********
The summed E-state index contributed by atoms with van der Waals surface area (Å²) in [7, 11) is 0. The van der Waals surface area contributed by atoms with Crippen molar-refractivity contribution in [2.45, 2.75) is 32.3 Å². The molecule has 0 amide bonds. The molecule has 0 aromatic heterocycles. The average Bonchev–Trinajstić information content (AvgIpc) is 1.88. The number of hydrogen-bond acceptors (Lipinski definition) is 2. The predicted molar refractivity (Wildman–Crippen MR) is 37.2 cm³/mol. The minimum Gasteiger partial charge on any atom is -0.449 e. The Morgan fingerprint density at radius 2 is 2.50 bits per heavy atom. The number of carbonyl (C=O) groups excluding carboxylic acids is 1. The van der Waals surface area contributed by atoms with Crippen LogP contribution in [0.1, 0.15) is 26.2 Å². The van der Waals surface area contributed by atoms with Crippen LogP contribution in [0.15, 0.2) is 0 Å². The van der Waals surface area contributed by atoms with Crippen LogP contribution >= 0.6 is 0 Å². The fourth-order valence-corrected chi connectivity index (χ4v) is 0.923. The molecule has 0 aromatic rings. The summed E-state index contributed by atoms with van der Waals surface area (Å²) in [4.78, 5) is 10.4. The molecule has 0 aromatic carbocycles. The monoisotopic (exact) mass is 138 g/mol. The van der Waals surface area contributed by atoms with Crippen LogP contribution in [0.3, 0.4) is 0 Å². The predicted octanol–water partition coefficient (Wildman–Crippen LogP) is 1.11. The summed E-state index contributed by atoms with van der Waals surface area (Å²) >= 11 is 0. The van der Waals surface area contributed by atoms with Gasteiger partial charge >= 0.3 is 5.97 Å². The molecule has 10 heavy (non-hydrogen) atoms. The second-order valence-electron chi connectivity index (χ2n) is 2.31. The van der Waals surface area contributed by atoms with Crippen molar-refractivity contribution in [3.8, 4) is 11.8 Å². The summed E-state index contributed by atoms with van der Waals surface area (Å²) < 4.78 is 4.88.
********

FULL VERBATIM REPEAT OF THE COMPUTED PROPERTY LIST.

The summed E-state index contributed by atoms with van der Waals surface area (Å²) in [7, 11) is 0. The van der Waals surface area contributed by atoms with Crippen molar-refractivity contribution in [2.45, 2.75) is 32.3 Å². The molecule has 0 amide bonds. The molecule has 0 aromatic heterocycles. The average Bonchev–Trinajstić information content (AvgIpc) is 1.88. The number of hydrogen-bond acceptors (Lipinski definition) is 2. The predicted molar refractivity (Wildman–Crippen MR) is 37.2 cm³/mol. The minimum Gasteiger partial charge on any atom is -0.449 e. The Morgan fingerprint density at radius 2 is 2.50 bits per heavy atom. The number of carbonyl (C=O) groups excluding carboxylic acids is 1. The van der Waals surface area contributed by atoms with Crippen LogP contribution in [0.1, 0.15) is 26.2 Å². The van der Waals surface area contributed by atoms with Crippen LogP contribution in [0.15, 0.2) is 0 Å². The van der Waals surface area contributed by atoms with Crippen LogP contribution >= 0.6 is 0 Å². The fourth-order valence-corrected chi connectivity index (χ4v) is 0.923. The molecule has 0 aromatic rings. The summed E-state index contributed by atoms with van der Waals surface area (Å²) in [4.78, 5) is 10.4. The molecule has 0 aromatic carbocycles. The monoisotopic (exact) mass is 138 g/mol. The van der Waals surface area contributed by atoms with Crippen LogP contribution in [0.3, 0.4) is 0 Å². The predicted octanol–water partition coefficient (Wildman–Crippen LogP) is 1.11. The summed E-state index contributed by atoms with van der Waals surface area (Å²) >= 11 is 0. The van der Waals surface area contributed by atoms with Gasteiger partial charge >= 0.3 is 5.97 Å². The molecule has 10 heavy (non-hydrogen) atoms. The second-order valence-electron chi connectivity index (χ2n) is 2.31. The van der Waals surface area contributed by atoms with Crippen molar-refractivity contribution in [3.8, 4) is 11.8 Å². The summed E-state index contributed by atoms with van der Waals surface area (Å²) < 4.78 is 4.88.